On September 30, 2010, Governor Schwarzenegger signed AB 2022 into law (Chaptered copy).

Introduced by Assembly Member Ted Gaines (R), AB 2022 revamps California’s Residential Property Disclosure Form (current page 3; new page 10) and the accompanied California Residential Property Insurance Bill of Rights (current page 13; new page 15). The new disclosure form, drafted in plain and simple language, significantly improves the current form and makes understandable the differences in residential insurance coverages available to California insurance consumers. The changes, however, are much more than stylistic.

Commissioner Poizner, whose office helped craft AB 2022, has also drafted comprehensive regulations in an effort to respond to the under-insurance problems caused by the 2003, 2007 and 2008 California wildfires.

The Proposed Regulations establish standards for accurate replacement cost estimating, broker agent training on replacement cost estimating, and new record keeping requirements. The Proposed Regulations place the burden of accurately estimating replacement value of a home squarely on the insurance industry. The new disclosure form, the first step towards this regulatory reform, removes critical language found in the current disclosure form that obligates the consumer to determine and maintain the proper policy limits on their home.

PART 1

California Residential Property Disclosure Form (July 1, 2011)

Effective July 1, 2011, insurance companies must use the new disclosure form. The new form eliminates the legalese that plagues the current form and presents the different coverage levels in a reader friendly manner. The new form calls specific attention to the fact that “actual cash value” coverage is “the most limited level of coverage listed,” while “guaranteed replacement cost” coverage is “the broadest level of coverage.” The new coverage definitions are as follows:

  • ACTUAL CASH VALUE COVERAGE pays the costs to repair the damaged dwelling minus a deduction for physical depreciation. If the dwelling is completely destroyed, this coverage pays the fair market value of the dwelling at the time of loss. In either case, coverage only pays for costs up to the limits specified in your policy.
  • REPLACEMENT COST COVERAGE is intended to provide for the cost to repair or replace the damaged or destroyed dwelling, without a deduction for physical depreciation. Many policies pay only the dwelling’s actual cash value until the insured has actually begun or completed repairs or reconstruction on the dwelling. Coverage only pays for replacement costs up to the limits specified in your policy.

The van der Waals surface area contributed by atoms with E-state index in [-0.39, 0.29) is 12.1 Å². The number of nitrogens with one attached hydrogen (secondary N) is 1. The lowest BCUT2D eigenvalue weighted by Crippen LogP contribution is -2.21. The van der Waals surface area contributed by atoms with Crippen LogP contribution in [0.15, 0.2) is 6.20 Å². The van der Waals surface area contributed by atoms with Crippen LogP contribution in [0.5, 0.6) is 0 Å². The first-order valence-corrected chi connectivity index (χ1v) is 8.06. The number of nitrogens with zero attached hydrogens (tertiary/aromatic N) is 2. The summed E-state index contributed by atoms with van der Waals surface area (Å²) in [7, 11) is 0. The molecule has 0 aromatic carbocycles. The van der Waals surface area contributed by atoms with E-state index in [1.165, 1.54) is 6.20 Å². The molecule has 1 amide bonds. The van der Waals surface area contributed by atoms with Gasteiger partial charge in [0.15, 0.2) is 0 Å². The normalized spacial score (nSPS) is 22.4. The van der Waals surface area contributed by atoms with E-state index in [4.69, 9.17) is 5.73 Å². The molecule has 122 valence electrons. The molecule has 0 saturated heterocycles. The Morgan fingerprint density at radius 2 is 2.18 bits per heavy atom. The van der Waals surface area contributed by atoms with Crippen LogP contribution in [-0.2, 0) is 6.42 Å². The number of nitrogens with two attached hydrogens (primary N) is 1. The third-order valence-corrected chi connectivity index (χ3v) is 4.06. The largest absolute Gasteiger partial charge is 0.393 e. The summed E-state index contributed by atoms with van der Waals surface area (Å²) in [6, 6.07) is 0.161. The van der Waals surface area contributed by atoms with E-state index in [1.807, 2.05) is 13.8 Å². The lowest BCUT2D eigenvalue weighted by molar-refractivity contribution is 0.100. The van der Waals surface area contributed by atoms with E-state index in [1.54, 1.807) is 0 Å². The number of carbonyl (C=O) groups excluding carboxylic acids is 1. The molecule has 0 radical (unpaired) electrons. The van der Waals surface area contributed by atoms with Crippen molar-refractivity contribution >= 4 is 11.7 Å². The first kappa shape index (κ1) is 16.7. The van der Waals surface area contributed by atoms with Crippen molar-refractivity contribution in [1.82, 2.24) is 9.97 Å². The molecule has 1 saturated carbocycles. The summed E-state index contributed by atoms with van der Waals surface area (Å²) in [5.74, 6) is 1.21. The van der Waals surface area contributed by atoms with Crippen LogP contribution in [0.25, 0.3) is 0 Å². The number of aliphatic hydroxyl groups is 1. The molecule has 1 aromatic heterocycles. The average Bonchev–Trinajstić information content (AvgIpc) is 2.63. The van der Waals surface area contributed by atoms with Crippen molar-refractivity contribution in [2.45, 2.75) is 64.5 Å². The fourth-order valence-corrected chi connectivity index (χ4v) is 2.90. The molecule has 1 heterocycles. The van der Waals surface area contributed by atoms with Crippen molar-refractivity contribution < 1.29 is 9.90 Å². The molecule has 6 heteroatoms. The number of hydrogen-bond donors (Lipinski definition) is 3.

• EXTENDED REPLACEMENT COST COVERAGE is intended to provide for the cost to repair or replace the damaged or destroyed dwelling without a deduction for physical depreciation. Many policies pay only the dwelling’s actual cash value until the insured has actually begun or completed repairs or reconstruction on the dwelling. Extended Replacement Cost provides additional coverage above the dwelling limits up to a stated percentage or specific dollar amount. See your policy for the additional coverage that applies.
  • GUARANTEED REPLACEMENT COST COVERAGE covers the full cost to repair or replace the damaged or destroyed dwelling for a covered peril regardless of the dwelling limits shown on the policy declarations page.
  • BUILDING CODE UPGRADE COVERAGE, also called Ordinance and Law coverage, is an important option that covers additional costs to repair or replace a dwelling to comply with the building codes and zoning laws in effect at the time of loss or rebuilding. These costs may otherwise be excluded by your policy. Meeting current building code requirements can add significant costs to rebuilding your home. Refer to your policy or endorsement for the specific coverage provided and coverage limits that apply.

In addition, the new disclosure form removes the following statements from the replacement cost coverage definitions in the current disclosure form:

To be eligible for [this coverage], you must insure the dwelling to its full replacement cost at the time the policy is issued, with possible periodic increases in the amount of coverage to adjust for inflation and increases in building costs; you must permit inspections of the dwelling by the insurance company; and you must notify the insurance company about any alterations that increase the value of the insured dwelling by a certain amount (see your policy for that amount).”

To be eligible to recover this benefit, you must insure the dwelling to [company shall denote percentage] [ ] percent of its replacement cost at the time of loss.”

California Residential Property Insurance Bill of Rights (July 1, 2011)

The revised bill of rights that must accompany the new disclosure form eliminates the first 16 lines of the current disclosure form. The omitted lines include statements concerning the applicant’s/policyholder’s burden to determine and maintain proper policy limits such as: “Take time to determine the cost to rebuild or replace your property in today’s market.” “Once the policy is in force, contact your agent or insurance company immediately if you believe your policy limits may be inadequate.”

The language deleted from the current versions of the disclosure form and bill of rights marks a significant change in California public policy. In Everett v. State Farm General Ins. Co., 162 Cal. App. 4th 649 (2008), the court held that the homeowner, rather than the property insurer, had the duty to maintain insurance policy limits equal to replacement costs. In reaching this conclusion, the court relied on the current version of the residential property disclosure which places the burden of determining whether a higher policy limit is needed on the homeowner.

AB 2022 and Commissioner Poizner’s proposed regulations effectively nullify Everett.